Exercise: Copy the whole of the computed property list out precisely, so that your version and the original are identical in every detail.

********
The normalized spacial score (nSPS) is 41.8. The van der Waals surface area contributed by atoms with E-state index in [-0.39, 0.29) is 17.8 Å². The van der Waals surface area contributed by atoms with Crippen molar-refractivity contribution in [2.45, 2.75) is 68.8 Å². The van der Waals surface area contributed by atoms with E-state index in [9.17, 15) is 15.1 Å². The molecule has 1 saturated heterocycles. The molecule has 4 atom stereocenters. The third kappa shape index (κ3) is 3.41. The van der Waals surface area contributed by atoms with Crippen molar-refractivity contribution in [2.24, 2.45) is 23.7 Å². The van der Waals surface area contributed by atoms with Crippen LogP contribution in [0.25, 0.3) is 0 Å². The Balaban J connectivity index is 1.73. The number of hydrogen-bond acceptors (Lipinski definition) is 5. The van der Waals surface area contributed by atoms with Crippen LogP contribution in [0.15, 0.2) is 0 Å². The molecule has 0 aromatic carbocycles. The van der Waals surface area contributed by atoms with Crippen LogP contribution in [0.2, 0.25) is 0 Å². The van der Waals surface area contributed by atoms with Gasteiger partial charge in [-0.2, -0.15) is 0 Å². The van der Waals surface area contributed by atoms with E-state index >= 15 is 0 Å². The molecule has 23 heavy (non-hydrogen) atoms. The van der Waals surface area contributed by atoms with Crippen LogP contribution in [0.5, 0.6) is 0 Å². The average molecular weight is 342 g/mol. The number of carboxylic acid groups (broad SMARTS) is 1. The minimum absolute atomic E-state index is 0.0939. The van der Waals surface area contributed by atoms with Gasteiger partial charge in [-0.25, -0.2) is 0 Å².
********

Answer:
The normalized spacial score (nSPS) is 41.8. The van der Waals surface area contributed by atoms with E-state index in [-0.39, 0.29) is 17.8 Å². The van der Waals surface area contributed by atoms with Crippen molar-refractivity contribution in [2.45, 2.75) is 68.8 Å². The van der Waals surface area contributed by atoms with E-state index in [9.17, 15) is 15.1 Å². The molecule has 1 saturated heterocycles. The molecule has 4 atom stereocenters. The third kappa shape index (κ3) is 3.41. The van der Waals surface area contributed by atoms with Crippen molar-refractivity contribution in [2.24, 2.45) is 23.7 Å². The van der Waals surface area contributed by atoms with Crippen LogP contribution in [0.25, 0.3) is 0 Å². The Balaban J connectivity index is 1.73. The number of hydrogen-bond acceptors (Lipinski definition) is 5. The van der Waals surface area contributed by atoms with Crippen LogP contribution in [0.15, 0.2) is 0 Å². The molecule has 0 aromatic carbocycles. The van der Waals surface area contributed by atoms with Crippen LogP contribution in [0.2, 0.25) is 0 Å². The van der Waals surface area contributed by atoms with Gasteiger partial charge in [-0.2, -0.15) is 0 Å². The van der Waals surface area contributed by atoms with E-state index >= 15 is 0 Å². The molecule has 23 heavy (non-hydrogen) atoms. The van der Waals surface area contributed by atoms with Crippen LogP contribution in [0.5, 0.6) is 0 Å². The average molecular weight is 342 g/mol. The number of carboxylic acid groups (broad SMARTS) is 1. The minimum absolute atomic E-state index is 0.0939. The van der Waals surface area contributed by atoms with Gasteiger partial charge in [-0.25, -0.2) is 0 Å².